For more details click here.
FSA Hedge Fund Surveys Conclusions Published
On 23 February, the FSA published a report entitled “Assessing possible sources of systemic risk from hedge funds.” The report sets out the FSA’s key findings and conclusions from two surveys it conducted in October 2009—the Hedge Funds as Counterparties Survey (HFACS) and the Hedge Fund Survey (HFS). The FSA intends to continue conducting these surveys every six months to help monitor trends in hedge funds.
The HFACS has been conducted every six months since 2005. It asks some of the largest FSA-authorised banks with exposures to hedge funds about their credit counterparty risks.
The HFS was introduced in October 2009 to complement the HFACS. It surveyed the 50 largest FSA-authorised investment managers representing about 20% of the global industry. The survey asks questions about the assets the firms managed and the larger funds for which they undertake management activities.
The report’s conclusions were that: “The HFACS data suggests that on 31 October 2009 major hedge funds did not pose a potentially destabilising credit counterparty risk across the surveyed banks. HFS data shows a relatively low level of ‘leverage’ under our various measures and suggests a contained level of risk from hedge funds at that time.”
The FSA stated that it hoped that its “work in this area can contribute to the ongoing debate about” the proposed EU Alternative Investment Fund Managers Directive (AIFMD). The clear message sent by the FSA in making this statement is that the survey results, which indicate the low systemic risk posed by the hedge fund sector, should be preferred to the preconceptions of some of the politicians and others promoting aspects of the AIFMD proposals.
To read the report in full, click here.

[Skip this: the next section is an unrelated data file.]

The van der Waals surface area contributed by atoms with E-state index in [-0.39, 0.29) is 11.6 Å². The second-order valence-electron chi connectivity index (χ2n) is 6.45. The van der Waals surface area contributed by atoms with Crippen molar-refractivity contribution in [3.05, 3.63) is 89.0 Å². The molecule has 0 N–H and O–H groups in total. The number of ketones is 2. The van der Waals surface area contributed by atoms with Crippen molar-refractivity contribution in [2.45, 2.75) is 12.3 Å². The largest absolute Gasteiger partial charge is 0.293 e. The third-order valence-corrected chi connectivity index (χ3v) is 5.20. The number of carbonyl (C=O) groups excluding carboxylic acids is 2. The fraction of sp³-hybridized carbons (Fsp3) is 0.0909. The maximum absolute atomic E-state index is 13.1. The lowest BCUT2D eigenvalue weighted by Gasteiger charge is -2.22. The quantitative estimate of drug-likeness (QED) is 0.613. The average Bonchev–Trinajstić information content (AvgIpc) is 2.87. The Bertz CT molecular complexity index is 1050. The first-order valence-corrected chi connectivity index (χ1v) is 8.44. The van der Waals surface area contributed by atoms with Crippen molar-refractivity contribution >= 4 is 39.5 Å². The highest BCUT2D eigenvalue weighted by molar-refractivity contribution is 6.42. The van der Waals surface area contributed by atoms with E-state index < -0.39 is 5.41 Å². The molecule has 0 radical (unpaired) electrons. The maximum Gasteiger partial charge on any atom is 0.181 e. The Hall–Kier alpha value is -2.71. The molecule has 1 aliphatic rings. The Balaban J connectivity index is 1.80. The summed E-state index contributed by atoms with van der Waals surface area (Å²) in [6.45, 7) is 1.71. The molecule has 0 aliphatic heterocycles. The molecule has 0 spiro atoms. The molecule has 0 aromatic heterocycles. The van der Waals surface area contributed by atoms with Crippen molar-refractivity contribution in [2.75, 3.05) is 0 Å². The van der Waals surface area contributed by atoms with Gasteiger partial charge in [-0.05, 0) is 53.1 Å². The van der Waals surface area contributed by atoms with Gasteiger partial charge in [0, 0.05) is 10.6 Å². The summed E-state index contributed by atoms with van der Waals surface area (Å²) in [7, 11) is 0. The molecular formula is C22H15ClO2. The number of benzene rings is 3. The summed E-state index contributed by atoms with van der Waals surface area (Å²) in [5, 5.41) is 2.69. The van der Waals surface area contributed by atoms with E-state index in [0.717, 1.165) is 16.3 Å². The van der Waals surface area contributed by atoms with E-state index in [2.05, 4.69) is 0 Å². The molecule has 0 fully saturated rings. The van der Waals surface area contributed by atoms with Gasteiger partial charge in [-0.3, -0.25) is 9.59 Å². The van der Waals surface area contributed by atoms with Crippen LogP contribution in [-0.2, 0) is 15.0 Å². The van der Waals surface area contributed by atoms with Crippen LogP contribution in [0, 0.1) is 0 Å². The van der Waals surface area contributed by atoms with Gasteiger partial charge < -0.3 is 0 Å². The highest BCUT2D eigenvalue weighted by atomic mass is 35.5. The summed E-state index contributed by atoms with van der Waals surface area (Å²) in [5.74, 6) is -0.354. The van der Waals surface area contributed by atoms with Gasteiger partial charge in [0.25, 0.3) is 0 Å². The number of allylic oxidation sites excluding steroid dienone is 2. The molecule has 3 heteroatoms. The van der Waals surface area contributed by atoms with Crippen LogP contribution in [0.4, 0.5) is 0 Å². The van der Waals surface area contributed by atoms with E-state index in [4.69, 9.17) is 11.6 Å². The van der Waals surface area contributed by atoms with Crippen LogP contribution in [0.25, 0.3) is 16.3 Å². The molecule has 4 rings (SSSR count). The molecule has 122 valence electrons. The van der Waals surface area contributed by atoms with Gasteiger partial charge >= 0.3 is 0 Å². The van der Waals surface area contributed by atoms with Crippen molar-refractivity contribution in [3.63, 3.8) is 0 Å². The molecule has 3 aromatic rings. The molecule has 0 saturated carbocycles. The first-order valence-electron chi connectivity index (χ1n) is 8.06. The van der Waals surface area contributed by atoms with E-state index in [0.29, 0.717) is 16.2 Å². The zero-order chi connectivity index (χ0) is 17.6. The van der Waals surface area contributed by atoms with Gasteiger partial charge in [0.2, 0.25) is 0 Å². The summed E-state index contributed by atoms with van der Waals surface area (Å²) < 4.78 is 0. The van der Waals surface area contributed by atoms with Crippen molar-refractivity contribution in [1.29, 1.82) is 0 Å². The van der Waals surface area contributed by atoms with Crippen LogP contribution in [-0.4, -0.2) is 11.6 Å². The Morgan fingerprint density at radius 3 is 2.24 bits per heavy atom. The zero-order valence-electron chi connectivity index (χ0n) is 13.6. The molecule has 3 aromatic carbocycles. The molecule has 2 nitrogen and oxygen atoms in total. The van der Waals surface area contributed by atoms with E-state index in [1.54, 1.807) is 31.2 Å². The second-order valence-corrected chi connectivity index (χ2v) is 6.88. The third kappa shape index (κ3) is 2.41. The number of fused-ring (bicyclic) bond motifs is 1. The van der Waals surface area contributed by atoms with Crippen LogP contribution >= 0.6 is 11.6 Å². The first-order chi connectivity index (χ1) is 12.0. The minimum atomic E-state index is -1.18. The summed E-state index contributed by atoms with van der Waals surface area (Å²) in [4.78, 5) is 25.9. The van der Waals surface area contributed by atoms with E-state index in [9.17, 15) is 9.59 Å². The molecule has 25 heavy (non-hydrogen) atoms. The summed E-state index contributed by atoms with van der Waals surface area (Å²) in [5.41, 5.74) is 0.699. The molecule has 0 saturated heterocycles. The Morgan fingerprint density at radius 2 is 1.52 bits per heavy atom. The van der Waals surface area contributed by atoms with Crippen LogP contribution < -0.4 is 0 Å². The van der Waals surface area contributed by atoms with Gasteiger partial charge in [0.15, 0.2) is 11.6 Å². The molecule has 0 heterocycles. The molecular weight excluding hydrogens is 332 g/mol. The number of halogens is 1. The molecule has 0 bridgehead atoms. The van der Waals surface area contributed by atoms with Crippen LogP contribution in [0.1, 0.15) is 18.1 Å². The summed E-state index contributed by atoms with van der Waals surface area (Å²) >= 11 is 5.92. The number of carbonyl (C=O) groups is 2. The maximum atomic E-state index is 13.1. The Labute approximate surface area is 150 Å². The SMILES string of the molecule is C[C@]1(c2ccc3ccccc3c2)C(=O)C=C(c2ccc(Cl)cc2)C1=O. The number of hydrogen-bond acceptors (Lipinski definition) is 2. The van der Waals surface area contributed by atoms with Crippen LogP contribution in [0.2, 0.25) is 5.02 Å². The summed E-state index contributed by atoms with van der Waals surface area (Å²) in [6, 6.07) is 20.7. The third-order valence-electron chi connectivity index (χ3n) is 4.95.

FSA Fines Financial Advice Firm £700,000 for Failings Relating to Lehman-Backed Structured Product Sales
On 25 February, the FSA published the Final Notice it has issued to RSM Tenon Financial Services (Tenon), fining it £700,000 for significant failings in its advice and sales processes relating to Lehman-backed structured products and for having poor systems and controls to prevent unsuitable advice in its structured product and pension switching business. The fine was discounted by 30% because Tenon cooperated fully with the FSA and agreed to settle at an early stage in the investigation. Without the discount, the fine would have been £1,000,000.
The FSA concluded that, in relation to its sales of Lehman-backed structured products, Tenon failed to treat some of its customers fairly. Tenon had breached two of the FSA’s Principles for Businesses by failing to take reasonable care to organise and control its affairs responsibly and effectively and by failing to take reasonable care to ensure the suitability of its advice to its customers. In addition, in relation to Tenon’s structured products and pension switching business more generally, the FSA found that the firm failed to have effective risk management systems in place to manage and control its affairs, and it ultimately failed to minimise or prevent the risk of unsuitable sales.